Blog Post

Men of Honor - Just What is Chivalry?

Almost every organization or group has some kind of a "Code of Conduct". Each branch of the US Military has its version. During my 12 years in the military, our "Code of Conduct" was 2nd nature. It was not exactly military law like the UCMJ (Uniform Code of Military Justice), it was a "code" that we would live and many would die by.  That Military Code of Conduct looked something like this...

(1) I am an American, fighting in the forces which guard my country and our way of life. I am prepared to give my life in their defense

(2) I will never surrender of my own free will. If in command, I will never surrender the members of my command while they still have the means to  resist

(3) If I am captured, I will continue to resist by all means available. I will make every effort to escape and aid others to escape. I will accept neither parole nor special favors from the enemy.

(4) If I become a prisoner of war, I will keep faith with my fellow prisoners.  I will give no information or take part in any action which might be harmful to my comrades. If I am senior, I will take command. If not, I will obey the lawful orders of those appointed over me, and will back them up in every way

(5) When questioned, should I become a prisoner of war, I am required to give  only my name, rank, service number, and date of birth.  I will evade answering further questions to the utmost of my ability.  I will make no oral or written statements disloyal to my country and its allies or harmful to  their cause.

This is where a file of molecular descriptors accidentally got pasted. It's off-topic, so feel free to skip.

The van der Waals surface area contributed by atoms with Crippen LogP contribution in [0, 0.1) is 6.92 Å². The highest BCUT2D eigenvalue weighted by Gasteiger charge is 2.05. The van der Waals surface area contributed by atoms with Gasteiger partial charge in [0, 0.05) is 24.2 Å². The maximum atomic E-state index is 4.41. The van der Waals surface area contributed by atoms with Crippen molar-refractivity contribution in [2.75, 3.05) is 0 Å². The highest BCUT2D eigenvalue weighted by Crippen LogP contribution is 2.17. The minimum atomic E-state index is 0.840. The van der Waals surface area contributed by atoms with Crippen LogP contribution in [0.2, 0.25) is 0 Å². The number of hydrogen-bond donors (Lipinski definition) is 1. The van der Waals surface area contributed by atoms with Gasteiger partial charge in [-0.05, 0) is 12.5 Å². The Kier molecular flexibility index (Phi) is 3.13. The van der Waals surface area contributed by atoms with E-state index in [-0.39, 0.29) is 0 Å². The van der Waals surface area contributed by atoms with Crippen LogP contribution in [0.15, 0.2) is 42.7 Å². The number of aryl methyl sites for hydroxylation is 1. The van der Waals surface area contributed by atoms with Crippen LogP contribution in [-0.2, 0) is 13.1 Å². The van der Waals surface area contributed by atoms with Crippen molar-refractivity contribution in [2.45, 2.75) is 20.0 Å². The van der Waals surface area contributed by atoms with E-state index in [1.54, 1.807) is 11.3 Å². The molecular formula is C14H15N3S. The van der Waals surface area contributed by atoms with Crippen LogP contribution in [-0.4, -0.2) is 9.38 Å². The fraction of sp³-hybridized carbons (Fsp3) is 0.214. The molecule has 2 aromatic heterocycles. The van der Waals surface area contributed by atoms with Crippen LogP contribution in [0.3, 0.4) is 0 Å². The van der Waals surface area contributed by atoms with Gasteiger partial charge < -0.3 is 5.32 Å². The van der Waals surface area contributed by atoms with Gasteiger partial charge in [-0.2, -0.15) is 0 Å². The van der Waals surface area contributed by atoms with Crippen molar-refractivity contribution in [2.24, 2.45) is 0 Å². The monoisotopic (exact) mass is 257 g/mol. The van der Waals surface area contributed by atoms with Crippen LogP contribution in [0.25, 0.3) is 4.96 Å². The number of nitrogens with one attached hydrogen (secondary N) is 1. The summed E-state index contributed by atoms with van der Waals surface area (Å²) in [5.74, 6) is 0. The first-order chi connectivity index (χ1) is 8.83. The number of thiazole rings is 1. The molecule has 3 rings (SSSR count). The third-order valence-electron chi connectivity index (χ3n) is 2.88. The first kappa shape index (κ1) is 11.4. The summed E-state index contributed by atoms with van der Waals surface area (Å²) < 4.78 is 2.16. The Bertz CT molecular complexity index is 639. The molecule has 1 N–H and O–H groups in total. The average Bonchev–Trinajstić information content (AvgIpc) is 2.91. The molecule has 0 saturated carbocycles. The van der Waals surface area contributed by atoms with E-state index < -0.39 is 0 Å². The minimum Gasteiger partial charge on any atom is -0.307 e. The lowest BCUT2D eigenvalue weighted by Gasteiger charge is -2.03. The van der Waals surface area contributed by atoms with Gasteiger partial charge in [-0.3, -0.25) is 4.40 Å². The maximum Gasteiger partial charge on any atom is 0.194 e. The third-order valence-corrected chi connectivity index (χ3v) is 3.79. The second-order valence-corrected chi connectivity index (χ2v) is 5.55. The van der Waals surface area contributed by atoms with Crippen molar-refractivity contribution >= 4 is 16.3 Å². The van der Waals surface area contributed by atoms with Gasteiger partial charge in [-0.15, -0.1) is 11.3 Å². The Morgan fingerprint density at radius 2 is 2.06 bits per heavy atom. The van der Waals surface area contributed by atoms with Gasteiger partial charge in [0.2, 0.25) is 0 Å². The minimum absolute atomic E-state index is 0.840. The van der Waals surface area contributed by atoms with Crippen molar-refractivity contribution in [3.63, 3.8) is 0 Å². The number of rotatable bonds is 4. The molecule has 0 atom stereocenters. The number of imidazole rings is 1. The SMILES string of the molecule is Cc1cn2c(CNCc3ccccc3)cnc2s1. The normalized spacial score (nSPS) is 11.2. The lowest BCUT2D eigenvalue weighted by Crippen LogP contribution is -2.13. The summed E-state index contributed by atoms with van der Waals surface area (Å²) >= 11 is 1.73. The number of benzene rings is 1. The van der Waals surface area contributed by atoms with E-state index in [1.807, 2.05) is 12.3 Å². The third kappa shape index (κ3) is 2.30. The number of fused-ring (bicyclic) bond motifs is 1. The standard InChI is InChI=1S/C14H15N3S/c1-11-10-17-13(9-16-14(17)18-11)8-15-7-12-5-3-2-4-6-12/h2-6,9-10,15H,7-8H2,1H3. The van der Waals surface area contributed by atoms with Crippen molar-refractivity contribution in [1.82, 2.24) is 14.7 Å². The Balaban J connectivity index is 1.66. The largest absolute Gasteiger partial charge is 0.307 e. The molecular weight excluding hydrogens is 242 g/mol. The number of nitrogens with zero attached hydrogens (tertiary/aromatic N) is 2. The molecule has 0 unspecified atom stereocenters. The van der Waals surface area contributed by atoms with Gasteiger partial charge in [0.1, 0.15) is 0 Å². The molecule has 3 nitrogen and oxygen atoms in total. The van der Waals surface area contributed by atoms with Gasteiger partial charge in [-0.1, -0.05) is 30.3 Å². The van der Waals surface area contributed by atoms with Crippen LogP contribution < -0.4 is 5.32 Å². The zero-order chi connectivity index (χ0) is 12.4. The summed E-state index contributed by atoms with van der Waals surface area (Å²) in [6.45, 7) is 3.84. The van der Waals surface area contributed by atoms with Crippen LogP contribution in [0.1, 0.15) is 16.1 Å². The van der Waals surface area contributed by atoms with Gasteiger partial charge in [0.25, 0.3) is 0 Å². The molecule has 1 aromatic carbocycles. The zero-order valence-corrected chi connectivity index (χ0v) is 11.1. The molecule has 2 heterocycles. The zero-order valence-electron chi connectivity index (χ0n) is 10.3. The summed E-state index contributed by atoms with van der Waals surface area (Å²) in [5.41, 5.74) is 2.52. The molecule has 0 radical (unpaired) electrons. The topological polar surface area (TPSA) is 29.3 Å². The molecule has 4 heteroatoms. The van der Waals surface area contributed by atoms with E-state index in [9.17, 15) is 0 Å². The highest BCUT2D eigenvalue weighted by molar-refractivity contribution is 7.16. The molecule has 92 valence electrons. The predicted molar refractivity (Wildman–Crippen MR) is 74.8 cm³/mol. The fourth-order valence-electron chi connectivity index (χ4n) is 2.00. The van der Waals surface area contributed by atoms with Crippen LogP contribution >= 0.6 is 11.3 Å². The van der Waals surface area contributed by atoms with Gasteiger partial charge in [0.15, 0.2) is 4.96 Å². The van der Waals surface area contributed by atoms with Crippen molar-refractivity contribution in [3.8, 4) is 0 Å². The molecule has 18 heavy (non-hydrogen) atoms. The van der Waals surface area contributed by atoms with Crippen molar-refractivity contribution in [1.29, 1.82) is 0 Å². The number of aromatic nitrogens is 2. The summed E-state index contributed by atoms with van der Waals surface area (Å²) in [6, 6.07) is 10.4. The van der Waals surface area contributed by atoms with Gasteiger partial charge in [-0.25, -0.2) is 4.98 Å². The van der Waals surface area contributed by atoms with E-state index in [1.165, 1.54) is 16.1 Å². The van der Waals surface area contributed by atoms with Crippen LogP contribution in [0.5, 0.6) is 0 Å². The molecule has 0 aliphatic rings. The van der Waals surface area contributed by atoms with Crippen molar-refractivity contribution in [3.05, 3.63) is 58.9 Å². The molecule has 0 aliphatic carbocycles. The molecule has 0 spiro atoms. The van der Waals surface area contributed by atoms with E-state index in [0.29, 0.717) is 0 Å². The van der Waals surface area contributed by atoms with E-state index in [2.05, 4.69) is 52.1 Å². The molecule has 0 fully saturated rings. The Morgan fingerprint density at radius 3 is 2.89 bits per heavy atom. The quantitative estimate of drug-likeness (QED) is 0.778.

(6) I will never forget that I am an American, fighting for freedom, responsible for my actions, and dedicated to the principles which made my country free. I will trust in my God and in the United States of America.

In the era of the Knights, also a trained fighting force, they too had a "Code of Conduct", this "code" was known as "Chivalry".

Chivalry was found in the...  "Knightly class of feudal Europe", it represented "especially the gallantry and honor  expected of medieval knights." It was the "ideal of courteous knightly conduct ... and stressed loyalty and obediance by a knight to his God, his lord, and his lady, thus melding Christian and military virtues."

"In addition to loyalty and honor, the chivalric virtues included valor, piety, courtesy, and chastity. Questions of love and honor were combined in the ethos of courtly love. The knight's lady was meant to be unobtainable, ensuring chastity; the feminine ideal thus became melded with the Virgin Mary."  (

In our society today, this idea or concept of chivalry has almost disappeared. When was the last time you opened the door for your spouse, girlfriend, mother, sister, daughter, female friend? How about offered to help or assist a lady who was struggeling with carrying somthing or trying to lift an item that appeared to heavy for her. Or maybe offered to help a lady you saw looking at the top shelf in a grocery store at something that she was obviously too short to reach?

How about just noticing these things? Have we as men become so numb to chivalry that we do not even notice these things?

These basic forms of modern day chivalry have been practically erased from our men's character today. "Knights of Grace" is going to continue to build on this understanding of chivalry and reintroduce this "Code of Conduct" to modern men... You and I.